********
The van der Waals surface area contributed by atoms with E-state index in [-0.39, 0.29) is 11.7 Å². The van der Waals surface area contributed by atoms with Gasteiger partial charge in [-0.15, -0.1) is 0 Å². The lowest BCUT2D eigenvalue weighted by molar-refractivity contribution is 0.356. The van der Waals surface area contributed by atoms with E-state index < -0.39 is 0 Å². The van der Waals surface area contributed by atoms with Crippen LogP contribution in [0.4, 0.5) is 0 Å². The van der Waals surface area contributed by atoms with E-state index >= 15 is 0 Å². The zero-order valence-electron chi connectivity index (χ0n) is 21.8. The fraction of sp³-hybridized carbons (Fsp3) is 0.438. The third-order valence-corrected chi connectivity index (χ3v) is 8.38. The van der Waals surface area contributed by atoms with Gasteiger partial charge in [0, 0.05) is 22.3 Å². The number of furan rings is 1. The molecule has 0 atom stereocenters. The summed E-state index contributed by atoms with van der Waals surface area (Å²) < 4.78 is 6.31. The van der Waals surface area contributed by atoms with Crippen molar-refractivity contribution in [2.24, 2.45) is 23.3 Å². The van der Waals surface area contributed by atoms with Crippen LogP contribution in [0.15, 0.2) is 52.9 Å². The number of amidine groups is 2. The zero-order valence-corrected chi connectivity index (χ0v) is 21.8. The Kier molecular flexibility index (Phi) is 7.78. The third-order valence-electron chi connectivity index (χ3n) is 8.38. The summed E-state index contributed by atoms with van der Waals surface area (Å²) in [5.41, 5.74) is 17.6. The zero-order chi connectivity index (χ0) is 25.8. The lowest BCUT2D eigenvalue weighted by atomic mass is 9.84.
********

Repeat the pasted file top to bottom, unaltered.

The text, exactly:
The van der Waals surface area contributed by atoms with E-state index in [-0.39, 0.29) is 11.7 Å². The van der Waals surface area contributed by atoms with Gasteiger partial charge in [-0.15, -0.1) is 0 Å². The lowest BCUT2D eigenvalue weighted by molar-refractivity contribution is 0.356. The van der Waals surface area contributed by atoms with E-state index < -0.39 is 0 Å². The van der Waals surface area contributed by atoms with Crippen LogP contribution in [0.4, 0.5) is 0 Å². The van der Waals surface area contributed by atoms with E-state index >= 15 is 0 Å². The zero-order valence-electron chi connectivity index (χ0n) is 21.8. The fraction of sp³-hybridized carbons (Fsp3) is 0.438. The third-order valence-corrected chi connectivity index (χ3v) is 8.38. The van der Waals surface area contributed by atoms with Gasteiger partial charge in [0, 0.05) is 22.3 Å². The number of furan rings is 1. The molecule has 0 atom stereocenters. The summed E-state index contributed by atoms with van der Waals surface area (Å²) < 4.78 is 6.31. The van der Waals surface area contributed by atoms with Crippen molar-refractivity contribution in [2.24, 2.45) is 23.3 Å². The van der Waals surface area contributed by atoms with Crippen LogP contribution in [0.15, 0.2) is 52.9 Å². The number of amidine groups is 2. The zero-order valence-corrected chi connectivity index (χ0v) is 21.8. The Kier molecular flexibility index (Phi) is 7.78. The third-order valence-electron chi connectivity index (χ3n) is 8.38. The summed E-state index contributed by atoms with van der Waals surface area (Å²) in [5.41, 5.74) is 17.6. The zero-order chi connectivity index (χ0) is 25.8. The lowest BCUT2D eigenvalue weighted by atomic mass is 9.84.